Otherwise known as Skirmish, this is a game or sport in which players compete, in teams or individually, to eliminate opponents by hitting them with capsules containing a colored dye from a gas-powered device called a paintball marker. Apart from being spattered by a ball of coloured dye, this is a “non contact” game and if physical contact does occur it generally means a penalty of some type.
The game can be purely recreational, but is regularly played at a sporting level with worldwide leagues, tournaments, professional teams and players, but is also used by armies to supplement military training.
used paintballs The game is played with a potentially limitless variety of rules and variations, which are specified before the game begins. The most basic game rule is that players must attempt to accomplish a goal without being hit with the coloured ball of dye. When a player is shot (and the ball splatters – a ‘bounce’ means you’re still in the game), they must raise their marker to indicate that they are out, and leave the playing field. Depending on the agreed upon game rules, the player may return to the field and continue playing, or is eliminated from the game completely.
In terms of safety, published research has argued that it is one of the statistically safest sports to participate in, with 0.2 injuries per 1000 players annually, and these injuries tend to be a result of tripping. Skirmish Down Under (Australia) has a perfect safety record, a tribute to the guidelines and protocols they have put in place for those playing on their fields.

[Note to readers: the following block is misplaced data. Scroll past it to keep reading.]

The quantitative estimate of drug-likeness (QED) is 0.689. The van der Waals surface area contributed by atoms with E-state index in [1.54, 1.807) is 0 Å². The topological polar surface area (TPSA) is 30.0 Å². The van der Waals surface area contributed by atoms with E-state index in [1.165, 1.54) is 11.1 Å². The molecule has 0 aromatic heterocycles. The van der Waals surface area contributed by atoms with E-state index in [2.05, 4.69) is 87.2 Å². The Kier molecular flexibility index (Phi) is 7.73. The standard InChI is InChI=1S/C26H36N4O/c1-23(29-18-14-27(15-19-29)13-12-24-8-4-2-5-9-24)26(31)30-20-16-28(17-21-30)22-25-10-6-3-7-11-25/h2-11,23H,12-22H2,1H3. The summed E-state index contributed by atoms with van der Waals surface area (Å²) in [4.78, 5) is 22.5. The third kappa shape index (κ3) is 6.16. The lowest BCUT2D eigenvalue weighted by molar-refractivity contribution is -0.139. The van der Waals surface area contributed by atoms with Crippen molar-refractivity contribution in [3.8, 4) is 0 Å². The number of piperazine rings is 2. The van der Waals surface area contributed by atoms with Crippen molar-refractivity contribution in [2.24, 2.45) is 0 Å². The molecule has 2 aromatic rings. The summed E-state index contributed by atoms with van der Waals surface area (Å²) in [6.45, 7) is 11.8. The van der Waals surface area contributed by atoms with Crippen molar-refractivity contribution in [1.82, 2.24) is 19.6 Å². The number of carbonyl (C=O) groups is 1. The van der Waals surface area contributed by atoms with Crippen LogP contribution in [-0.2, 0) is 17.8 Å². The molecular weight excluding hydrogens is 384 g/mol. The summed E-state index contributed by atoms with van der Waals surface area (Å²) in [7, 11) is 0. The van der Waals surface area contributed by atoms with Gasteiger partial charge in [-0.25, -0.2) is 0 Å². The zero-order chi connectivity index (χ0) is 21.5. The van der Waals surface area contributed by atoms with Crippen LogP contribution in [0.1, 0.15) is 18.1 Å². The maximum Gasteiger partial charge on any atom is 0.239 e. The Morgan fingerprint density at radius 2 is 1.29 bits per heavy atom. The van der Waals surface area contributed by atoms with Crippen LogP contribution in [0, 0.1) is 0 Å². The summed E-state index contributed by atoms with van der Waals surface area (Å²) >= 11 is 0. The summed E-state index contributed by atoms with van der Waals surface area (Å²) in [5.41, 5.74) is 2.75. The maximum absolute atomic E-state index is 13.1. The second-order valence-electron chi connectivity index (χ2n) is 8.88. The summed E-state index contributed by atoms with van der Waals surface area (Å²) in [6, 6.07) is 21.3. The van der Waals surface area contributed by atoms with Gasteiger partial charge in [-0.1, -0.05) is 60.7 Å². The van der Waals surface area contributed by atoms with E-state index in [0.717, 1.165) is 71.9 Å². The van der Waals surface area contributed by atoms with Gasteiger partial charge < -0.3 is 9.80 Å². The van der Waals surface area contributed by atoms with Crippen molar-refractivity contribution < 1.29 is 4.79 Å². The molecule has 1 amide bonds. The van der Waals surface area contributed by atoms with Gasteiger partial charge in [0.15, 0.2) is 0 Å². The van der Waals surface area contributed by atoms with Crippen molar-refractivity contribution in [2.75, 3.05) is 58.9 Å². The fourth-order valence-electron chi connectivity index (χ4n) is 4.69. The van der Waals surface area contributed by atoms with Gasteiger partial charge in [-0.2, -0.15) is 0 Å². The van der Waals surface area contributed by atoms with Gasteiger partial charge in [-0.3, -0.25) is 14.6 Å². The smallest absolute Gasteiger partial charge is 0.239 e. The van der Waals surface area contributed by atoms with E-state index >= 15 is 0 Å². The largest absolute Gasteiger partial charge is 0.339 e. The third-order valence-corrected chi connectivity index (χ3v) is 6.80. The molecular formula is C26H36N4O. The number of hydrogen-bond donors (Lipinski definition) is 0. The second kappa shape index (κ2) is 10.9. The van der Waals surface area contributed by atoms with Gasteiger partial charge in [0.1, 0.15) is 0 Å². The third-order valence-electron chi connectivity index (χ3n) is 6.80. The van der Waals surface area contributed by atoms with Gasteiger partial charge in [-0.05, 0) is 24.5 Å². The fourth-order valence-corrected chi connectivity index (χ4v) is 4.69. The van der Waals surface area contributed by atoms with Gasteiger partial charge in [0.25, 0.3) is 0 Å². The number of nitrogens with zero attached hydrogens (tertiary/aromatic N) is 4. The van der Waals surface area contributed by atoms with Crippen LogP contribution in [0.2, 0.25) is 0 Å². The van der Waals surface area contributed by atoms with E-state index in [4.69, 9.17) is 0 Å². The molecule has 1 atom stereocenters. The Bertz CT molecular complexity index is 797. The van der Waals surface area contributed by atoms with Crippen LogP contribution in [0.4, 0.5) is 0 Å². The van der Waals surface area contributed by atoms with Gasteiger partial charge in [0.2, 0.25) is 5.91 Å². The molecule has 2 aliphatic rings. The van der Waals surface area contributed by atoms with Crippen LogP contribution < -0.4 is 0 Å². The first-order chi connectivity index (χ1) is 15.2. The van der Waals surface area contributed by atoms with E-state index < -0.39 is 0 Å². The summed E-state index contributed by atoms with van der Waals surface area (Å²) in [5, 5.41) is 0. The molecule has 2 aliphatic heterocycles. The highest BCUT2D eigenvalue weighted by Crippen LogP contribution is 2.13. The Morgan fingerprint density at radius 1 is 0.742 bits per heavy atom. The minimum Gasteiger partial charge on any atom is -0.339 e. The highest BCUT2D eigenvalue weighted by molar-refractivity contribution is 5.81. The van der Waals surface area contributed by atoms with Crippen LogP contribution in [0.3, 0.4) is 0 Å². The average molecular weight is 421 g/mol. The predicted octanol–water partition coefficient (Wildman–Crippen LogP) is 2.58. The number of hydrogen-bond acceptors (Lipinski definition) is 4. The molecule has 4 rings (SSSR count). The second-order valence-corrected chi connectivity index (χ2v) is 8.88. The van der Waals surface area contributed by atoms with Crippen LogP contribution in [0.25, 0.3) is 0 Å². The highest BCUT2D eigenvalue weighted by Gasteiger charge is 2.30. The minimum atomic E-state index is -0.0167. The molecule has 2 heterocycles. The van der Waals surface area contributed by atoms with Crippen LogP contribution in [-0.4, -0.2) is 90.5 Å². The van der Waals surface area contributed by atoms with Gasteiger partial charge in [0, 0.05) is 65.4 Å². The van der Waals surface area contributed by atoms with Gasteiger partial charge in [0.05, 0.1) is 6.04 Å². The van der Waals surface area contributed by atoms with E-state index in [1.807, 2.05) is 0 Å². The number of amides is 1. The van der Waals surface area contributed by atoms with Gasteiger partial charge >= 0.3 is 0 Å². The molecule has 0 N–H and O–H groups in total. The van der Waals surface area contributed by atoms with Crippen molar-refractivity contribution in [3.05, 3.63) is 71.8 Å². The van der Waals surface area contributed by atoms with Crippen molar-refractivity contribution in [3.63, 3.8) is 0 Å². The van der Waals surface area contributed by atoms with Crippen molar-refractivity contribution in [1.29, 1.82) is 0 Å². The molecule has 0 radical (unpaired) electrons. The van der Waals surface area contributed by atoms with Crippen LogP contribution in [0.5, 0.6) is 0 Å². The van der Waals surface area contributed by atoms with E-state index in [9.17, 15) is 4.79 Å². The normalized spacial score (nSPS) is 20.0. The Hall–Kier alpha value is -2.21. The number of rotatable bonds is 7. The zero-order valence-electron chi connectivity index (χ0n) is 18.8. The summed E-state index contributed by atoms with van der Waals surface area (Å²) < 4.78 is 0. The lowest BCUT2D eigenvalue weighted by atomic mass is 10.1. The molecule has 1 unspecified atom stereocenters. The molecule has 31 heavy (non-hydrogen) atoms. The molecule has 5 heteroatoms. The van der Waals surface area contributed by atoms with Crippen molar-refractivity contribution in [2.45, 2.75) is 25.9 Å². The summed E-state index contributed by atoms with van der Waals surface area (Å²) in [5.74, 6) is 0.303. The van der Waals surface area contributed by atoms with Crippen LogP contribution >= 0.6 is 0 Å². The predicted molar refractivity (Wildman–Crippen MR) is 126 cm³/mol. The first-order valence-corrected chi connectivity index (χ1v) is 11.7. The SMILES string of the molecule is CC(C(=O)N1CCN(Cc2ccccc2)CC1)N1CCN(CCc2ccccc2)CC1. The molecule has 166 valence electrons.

At the Port Macquarie facility each player is issued with a Tippmann Custom 98 semi automatic marker, V Force head protection system and camouflage coveralls. Gloves and hats are offered as an option. Ladies are also offered chest and back protectors.
In Australia the game is controlled by the police in each state, with differing minimum age requirement. Players under eighteen are required to have a guardian sign a consent form. The minimum ages are twelve for South and Western Australia, fifteen for Queensland, sixteen for New South Wales and the Australian Capital Territory, and eighteen in Victoria. he game has been banned in Tasmania since the events of the Port Arthur massacre in 1996.
Operators must adhere to particular rules on gun storage, safety training and field sizes. In all states, in order to own a paintball marker, players must have a paintball gun license, be at least eighteen years old, and have the marker safely stored in a category 2 safe. Until 2005, Victoria was the only state which required players to have a long-arm firearm license; a law which was criticized on the grounds it drew players to real firearms.